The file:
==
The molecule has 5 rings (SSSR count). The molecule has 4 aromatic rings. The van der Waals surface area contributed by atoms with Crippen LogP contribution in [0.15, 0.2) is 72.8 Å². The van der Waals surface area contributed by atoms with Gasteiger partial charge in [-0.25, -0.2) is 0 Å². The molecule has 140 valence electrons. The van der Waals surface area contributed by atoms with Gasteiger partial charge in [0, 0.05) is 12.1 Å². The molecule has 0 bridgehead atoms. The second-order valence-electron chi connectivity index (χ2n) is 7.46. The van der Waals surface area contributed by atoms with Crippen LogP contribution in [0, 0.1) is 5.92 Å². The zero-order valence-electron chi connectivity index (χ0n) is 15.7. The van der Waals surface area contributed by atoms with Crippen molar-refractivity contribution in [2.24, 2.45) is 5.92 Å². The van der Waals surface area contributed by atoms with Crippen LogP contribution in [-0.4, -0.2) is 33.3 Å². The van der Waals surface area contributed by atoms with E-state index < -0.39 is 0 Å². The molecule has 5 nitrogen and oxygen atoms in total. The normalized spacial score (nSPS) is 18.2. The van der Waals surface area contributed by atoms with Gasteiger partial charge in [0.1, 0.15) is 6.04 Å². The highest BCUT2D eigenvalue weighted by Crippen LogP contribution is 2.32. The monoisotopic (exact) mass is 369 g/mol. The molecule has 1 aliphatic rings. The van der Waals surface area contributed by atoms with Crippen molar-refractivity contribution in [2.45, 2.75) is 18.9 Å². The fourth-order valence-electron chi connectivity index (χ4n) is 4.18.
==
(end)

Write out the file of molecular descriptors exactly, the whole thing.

The molecule has 5 rings (SSSR count). The molecule has 4 aromatic rings. The van der Waals surface area contributed by atoms with Crippen LogP contribution in [0.15, 0.2) is 72.8 Å². The van der Waals surface area contributed by atoms with Gasteiger partial charge in [-0.25, -0.2) is 0 Å². The molecule has 140 valence electrons. The van der Waals surface area contributed by atoms with Gasteiger partial charge in [0, 0.05) is 12.1 Å². The molecule has 0 bridgehead atoms. The second-order valence-electron chi connectivity index (χ2n) is 7.46. The van der Waals surface area contributed by atoms with Crippen LogP contribution in [0, 0.1) is 5.92 Å². The zero-order valence-electron chi connectivity index (χ0n) is 15.7. The van der Waals surface area contributed by atoms with Crippen molar-refractivity contribution in [2.24, 2.45) is 5.92 Å². The van der Waals surface area contributed by atoms with Crippen LogP contribution in [-0.4, -0.2) is 33.3 Å². The van der Waals surface area contributed by atoms with E-state index < -0.39 is 0 Å². The molecule has 5 nitrogen and oxygen atoms in total. The normalized spacial score (nSPS) is 18.2. The van der Waals surface area contributed by atoms with Gasteiger partial charge in [0.1, 0.15) is 6.04 Å². The highest BCUT2D eigenvalue weighted by Crippen LogP contribution is 2.32. The monoisotopic (exact) mass is 369 g/mol. The molecule has 1 aliphatic rings. The van der Waals surface area contributed by atoms with Crippen molar-refractivity contribution in [2.45, 2.75) is 18.9 Å². The fourth-order valence-electron chi connectivity index (χ4n) is 4.18.